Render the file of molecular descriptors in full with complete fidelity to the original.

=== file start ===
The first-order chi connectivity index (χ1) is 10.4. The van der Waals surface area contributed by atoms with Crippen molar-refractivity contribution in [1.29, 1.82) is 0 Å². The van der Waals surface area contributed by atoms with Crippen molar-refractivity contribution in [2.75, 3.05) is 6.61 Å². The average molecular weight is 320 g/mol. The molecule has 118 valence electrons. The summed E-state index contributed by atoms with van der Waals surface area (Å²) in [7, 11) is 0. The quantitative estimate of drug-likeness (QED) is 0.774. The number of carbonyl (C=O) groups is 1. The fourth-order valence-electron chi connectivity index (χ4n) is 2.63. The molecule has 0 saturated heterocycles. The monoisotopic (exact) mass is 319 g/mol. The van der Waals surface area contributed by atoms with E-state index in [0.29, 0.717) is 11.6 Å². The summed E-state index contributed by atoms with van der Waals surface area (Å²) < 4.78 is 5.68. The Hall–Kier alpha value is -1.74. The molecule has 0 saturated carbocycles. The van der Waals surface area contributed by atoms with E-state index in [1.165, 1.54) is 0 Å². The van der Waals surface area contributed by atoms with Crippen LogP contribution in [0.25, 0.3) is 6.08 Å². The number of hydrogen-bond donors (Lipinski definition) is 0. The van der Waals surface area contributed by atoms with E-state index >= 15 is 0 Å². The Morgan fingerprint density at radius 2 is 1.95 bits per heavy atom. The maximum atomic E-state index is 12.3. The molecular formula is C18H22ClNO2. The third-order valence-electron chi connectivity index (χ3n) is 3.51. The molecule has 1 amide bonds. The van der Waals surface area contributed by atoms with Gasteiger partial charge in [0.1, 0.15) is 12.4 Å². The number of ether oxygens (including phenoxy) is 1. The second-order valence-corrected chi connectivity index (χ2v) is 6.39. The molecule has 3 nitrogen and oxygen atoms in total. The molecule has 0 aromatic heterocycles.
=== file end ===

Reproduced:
The first-order chi connectivity index (χ1) is 10.4. The van der Waals surface area contributed by atoms with Crippen molar-refractivity contribution in [1.29, 1.82) is 0 Å². The van der Waals surface area contributed by atoms with Crippen molar-refractivity contribution in [2.75, 3.05) is 6.61 Å². The average molecular weight is 320 g/mol. The molecule has 118 valence electrons. The summed E-state index contributed by atoms with van der Waals surface area (Å²) in [7, 11) is 0. The quantitative estimate of drug-likeness (QED) is 0.774. The number of carbonyl (C=O) groups is 1. The fourth-order valence-electron chi connectivity index (χ4n) is 2.63. The molecule has 0 saturated heterocycles. The monoisotopic (exact) mass is 319 g/mol. The van der Waals surface area contributed by atoms with E-state index in [0.29, 0.717) is 11.6 Å². The summed E-state index contributed by atoms with van der Waals surface area (Å²) < 4.78 is 5.68. The Hall–Kier alpha value is -1.74. The molecule has 0 saturated carbocycles. The van der Waals surface area contributed by atoms with E-state index in [1.165, 1.54) is 0 Å². The van der Waals surface area contributed by atoms with Crippen LogP contribution in [0.25, 0.3) is 6.08 Å². The number of hydrogen-bond donors (Lipinski definition) is 0. The van der Waals surface area contributed by atoms with E-state index >= 15 is 0 Å². The Morgan fingerprint density at radius 2 is 1.95 bits per heavy atom. The maximum atomic E-state index is 12.3. The molecular formula is C18H22ClNO2. The third-order valence-electron chi connectivity index (χ3n) is 3.51. The molecule has 1 amide bonds. The van der Waals surface area contributed by atoms with Gasteiger partial charge in [0.1, 0.15) is 12.4 Å². The number of ether oxygens (including phenoxy) is 1. The second-order valence-corrected chi connectivity index (χ2v) is 6.39. The molecule has 3 nitrogen and oxygen atoms in total. The molecule has 0 aromatic heterocycles.